The problem is easily remedied. Purchase additional equipment, but be sure to purchase wisely. If you only need an extra NIC two or three times a year, scavenge one from a discarded system or purchase only one additional card. But if you find yourself frequently needing eight to 10 USB hard drive adapters, pick up a dozen. While it may seem wasteful to many small business owners seeking to minimize costs, making simple investments in critical tools can often quickly improve profits.

5. Disregard looks

When I first implemented my test bench, the bench was in clear view of clients that dropped by my office; therefore, I felt the area needed to be tidy, organized, and reveal a minimum number of cables, spare parts, and tools.

In retrospect, I laugh at such silliness. Clients don't care how tidy a work bench looks; they care how quickly and accurately you repair old systems and deploy new equipment.

My work bench, and those of other long-successful consulting groups with which I partner, are designed for efficiency. This means power, Ethernet, keyboard, mice, and video display cables lay everywhere. You can zip-tie them together to help keep a repair center organized and obstacle free, but you shouldn't feel any need to operate the coolest looking bench.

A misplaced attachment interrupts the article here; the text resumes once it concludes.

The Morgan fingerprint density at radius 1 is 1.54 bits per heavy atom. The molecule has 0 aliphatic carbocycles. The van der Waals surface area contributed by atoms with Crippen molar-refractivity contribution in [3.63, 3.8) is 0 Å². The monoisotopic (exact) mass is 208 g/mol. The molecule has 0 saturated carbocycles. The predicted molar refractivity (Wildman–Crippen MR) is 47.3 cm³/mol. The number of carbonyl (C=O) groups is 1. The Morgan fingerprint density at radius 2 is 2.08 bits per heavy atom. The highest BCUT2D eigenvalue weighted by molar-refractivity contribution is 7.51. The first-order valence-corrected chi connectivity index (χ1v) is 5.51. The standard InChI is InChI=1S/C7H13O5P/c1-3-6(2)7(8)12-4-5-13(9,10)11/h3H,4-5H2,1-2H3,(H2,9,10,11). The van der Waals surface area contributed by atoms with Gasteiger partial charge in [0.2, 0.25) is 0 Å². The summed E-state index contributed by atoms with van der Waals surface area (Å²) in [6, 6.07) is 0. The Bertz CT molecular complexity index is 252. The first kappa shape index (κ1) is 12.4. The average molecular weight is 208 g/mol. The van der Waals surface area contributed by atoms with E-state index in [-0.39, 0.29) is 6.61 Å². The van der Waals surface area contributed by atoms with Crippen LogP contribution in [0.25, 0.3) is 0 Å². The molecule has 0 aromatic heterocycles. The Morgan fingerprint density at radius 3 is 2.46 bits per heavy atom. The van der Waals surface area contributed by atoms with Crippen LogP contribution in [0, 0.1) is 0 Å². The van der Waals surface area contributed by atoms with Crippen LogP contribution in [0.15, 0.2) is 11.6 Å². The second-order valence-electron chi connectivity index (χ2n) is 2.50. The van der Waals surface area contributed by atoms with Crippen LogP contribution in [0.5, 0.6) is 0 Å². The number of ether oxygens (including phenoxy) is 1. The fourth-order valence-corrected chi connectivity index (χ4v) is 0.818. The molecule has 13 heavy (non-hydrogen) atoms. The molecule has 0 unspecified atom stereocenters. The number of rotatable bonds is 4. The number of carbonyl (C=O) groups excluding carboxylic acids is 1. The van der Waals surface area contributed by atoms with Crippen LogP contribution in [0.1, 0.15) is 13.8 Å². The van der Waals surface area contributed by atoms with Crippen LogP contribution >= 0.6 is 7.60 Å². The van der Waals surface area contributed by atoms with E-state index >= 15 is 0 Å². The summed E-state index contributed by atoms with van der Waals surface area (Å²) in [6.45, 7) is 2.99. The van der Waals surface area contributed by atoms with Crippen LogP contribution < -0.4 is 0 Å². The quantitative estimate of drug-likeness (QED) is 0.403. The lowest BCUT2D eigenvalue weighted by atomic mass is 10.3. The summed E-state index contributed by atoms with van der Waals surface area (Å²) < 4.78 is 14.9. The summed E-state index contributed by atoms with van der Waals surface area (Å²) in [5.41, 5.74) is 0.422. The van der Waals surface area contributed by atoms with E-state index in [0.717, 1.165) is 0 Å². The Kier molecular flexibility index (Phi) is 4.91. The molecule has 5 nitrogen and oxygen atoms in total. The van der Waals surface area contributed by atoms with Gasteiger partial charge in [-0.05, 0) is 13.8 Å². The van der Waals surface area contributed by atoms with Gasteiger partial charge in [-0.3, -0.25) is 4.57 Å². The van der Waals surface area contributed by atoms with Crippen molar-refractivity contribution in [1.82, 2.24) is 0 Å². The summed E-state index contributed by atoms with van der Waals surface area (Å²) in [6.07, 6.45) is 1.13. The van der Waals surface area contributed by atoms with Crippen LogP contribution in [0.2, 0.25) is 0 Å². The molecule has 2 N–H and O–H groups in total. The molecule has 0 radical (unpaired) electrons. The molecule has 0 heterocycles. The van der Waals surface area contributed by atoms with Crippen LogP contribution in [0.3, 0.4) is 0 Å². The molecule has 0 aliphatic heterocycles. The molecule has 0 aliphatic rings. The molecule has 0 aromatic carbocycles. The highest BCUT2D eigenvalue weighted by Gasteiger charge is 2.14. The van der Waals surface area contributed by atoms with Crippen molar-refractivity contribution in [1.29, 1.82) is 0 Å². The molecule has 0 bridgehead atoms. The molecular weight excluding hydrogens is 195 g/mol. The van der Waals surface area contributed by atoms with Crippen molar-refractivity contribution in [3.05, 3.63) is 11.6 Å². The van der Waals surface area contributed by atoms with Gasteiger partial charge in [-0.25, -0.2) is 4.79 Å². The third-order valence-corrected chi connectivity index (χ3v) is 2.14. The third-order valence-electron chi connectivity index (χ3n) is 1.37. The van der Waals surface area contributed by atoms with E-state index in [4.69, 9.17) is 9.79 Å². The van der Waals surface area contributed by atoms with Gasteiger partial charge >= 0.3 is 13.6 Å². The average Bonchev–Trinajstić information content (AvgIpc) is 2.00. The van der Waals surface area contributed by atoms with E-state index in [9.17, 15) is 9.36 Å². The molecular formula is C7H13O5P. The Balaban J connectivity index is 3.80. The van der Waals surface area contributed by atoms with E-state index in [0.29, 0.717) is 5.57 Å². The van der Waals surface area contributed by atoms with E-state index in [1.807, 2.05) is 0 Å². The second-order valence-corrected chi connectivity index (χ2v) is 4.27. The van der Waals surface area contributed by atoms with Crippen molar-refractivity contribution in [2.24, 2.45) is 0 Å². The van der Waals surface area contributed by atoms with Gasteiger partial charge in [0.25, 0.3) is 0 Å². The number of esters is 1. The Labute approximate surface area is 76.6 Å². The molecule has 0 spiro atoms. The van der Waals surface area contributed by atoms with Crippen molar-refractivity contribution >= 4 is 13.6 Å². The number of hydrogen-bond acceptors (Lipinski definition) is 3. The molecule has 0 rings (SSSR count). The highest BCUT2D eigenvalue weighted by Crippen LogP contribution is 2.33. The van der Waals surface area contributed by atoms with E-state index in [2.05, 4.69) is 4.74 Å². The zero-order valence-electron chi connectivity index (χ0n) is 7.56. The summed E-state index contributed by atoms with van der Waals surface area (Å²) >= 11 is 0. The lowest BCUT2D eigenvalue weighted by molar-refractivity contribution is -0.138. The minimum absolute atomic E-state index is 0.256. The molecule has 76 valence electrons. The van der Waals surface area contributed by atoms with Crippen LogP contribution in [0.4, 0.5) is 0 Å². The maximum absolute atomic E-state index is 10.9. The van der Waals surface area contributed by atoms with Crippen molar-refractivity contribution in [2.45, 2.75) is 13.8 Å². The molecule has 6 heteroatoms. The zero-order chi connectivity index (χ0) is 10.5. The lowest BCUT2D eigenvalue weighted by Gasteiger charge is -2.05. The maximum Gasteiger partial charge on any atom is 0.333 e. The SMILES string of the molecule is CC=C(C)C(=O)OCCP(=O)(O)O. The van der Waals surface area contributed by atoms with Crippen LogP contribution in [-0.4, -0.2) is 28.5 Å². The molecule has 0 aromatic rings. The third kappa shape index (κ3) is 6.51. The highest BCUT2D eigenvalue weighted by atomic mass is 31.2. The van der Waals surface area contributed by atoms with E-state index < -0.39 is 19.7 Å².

Functionality is the key to an efficient test bench. Thus, spare parts, frequently used tools, and other such items should be in clear view so you can easily reach these items.

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About

Erik Eckel owns and operates two technology companies. As a managing partner with Louisville Geek, he works daily as an IT consultant to assist small businesses in overcoming technology challenges and maximizing IT investments. He is also president o...

16 comments
OGINNI
OGINNI

how do you build a purely mechanical test bench to investigate the inertia parameter of a vehicle e. g mass, dynamic center of gravity, moment of inertia, product of inertia and tier forces

ctrimbath
ctrimbath

I agree, I have had my bench going on 15 years. I got rid of the KVM 2 days after I started using it. I have multiple USB hard drive adapters/enclosurs. I have multiple video cards. Multiple network cards including a couple very reliable usb wireless nics. I have outlets a plenty to go arount. I went as far as to have network gear so I can set up clients equipment using their address scheme so that I know that is correct.

reisen55
reisen55

KVM is dead, and my systems are all RDP connected, which makes cable easy - power and an RJ45 does the trick nicely, thank you. Second, OFF THE FLOOR - Do not keep test stuff on the floor as water has a habit of wrecking that area. Chair should be comfortable.

ggc620
ggc620